EnCor and SenoRx breast tissue biopsy markers have received the necessary regulatory clearances in countries within the European Economic Community and in all of the other countries where it has established distribution channels.
The company has previously established partnering relationships with distributors in Australia, Austria, Belgium, Denmark, Finland, France, Germany, Hong Kong, Iceland, Ireland, Italy, Luxembourg, Mexico, the Netherlands, Norway, Portugal, Russia, Singapore, South Korea, Spain, Sweden, Switzerland, Taiwan and the UK.
Australia's CSIRO develops sensor
The Commonwealth Scientific and Industrial Research Organization (CSIRO; Campbell, Australia) reported that it has developed a new concept of measuring surface pressure called the Acoustic Pressure Sensor (APS) and will release an Expression of Interest (EOI) form on Feb. 13 to find a partner who foresees commercial benefit in investing in the further development, production, clinical trials and global market development of the technology.
The sensor is made of an inert material and has no built-in electronics. When the sensor is subjected to sound waves, it reradiates some of the sound waves with the pressure information encoded within the reradiated sound waves. This allows the remote measurement of absolute pressure in the fluid that is in contact with the sensor.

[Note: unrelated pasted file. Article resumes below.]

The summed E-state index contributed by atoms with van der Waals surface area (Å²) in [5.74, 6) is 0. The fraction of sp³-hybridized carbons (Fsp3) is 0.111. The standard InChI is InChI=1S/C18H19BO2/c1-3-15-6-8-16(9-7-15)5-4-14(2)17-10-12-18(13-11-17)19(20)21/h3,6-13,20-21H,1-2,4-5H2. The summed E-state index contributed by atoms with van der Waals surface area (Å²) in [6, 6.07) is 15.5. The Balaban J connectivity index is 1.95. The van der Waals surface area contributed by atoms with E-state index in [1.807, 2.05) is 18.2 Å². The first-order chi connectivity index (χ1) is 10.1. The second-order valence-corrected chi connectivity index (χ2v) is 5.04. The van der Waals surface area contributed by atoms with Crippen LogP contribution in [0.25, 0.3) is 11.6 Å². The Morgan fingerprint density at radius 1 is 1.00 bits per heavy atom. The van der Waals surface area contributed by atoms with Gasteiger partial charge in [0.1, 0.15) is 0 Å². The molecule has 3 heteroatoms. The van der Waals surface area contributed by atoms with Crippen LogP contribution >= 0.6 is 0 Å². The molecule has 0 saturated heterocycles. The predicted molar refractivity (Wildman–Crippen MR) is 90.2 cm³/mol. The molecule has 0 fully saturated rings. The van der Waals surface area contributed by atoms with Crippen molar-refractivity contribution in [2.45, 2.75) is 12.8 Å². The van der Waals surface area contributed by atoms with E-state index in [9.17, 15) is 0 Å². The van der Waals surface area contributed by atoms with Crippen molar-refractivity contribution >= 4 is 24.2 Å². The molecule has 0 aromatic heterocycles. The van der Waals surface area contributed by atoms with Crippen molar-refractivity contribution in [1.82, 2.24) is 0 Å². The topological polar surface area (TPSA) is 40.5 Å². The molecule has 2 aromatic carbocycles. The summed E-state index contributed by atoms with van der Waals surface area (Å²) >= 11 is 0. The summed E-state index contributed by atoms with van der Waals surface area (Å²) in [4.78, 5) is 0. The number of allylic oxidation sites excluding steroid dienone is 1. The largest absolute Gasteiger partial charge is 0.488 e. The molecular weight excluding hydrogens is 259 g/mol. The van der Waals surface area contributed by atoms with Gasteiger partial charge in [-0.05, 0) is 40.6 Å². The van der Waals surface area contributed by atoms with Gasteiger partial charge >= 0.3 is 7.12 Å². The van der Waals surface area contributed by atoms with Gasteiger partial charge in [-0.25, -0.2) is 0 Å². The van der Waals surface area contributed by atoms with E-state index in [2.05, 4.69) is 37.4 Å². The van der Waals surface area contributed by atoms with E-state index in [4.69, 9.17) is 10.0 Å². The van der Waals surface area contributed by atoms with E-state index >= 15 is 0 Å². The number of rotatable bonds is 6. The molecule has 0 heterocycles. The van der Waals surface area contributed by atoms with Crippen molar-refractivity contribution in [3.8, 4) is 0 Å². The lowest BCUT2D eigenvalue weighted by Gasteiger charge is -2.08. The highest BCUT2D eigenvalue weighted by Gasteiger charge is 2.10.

CSIRO said an example of where the APS may be used is in the treatment of aortic aneurysms.
Such aneurysms usually are treated by the use of stent-grafts. If placed correctly, blood will flow through the stent graft and the blood pressure will be removed from the weakened sections of the aorta. If a stent graft is placed incorrectly, then the aneurysm is still exposed to direct blood pressure and it will keep on expanding, eventually rupture and potentially cause a fatal internal injury, CSIRO said.
It said that by placing the sensor on the outside of the stent graft and thereby excluding the aneurysm, the sensor will detect the change in pressure from systemic blood pressure to the lower, internal body pressure.
This device also can be used as a monitoring tool for ongoing patient care.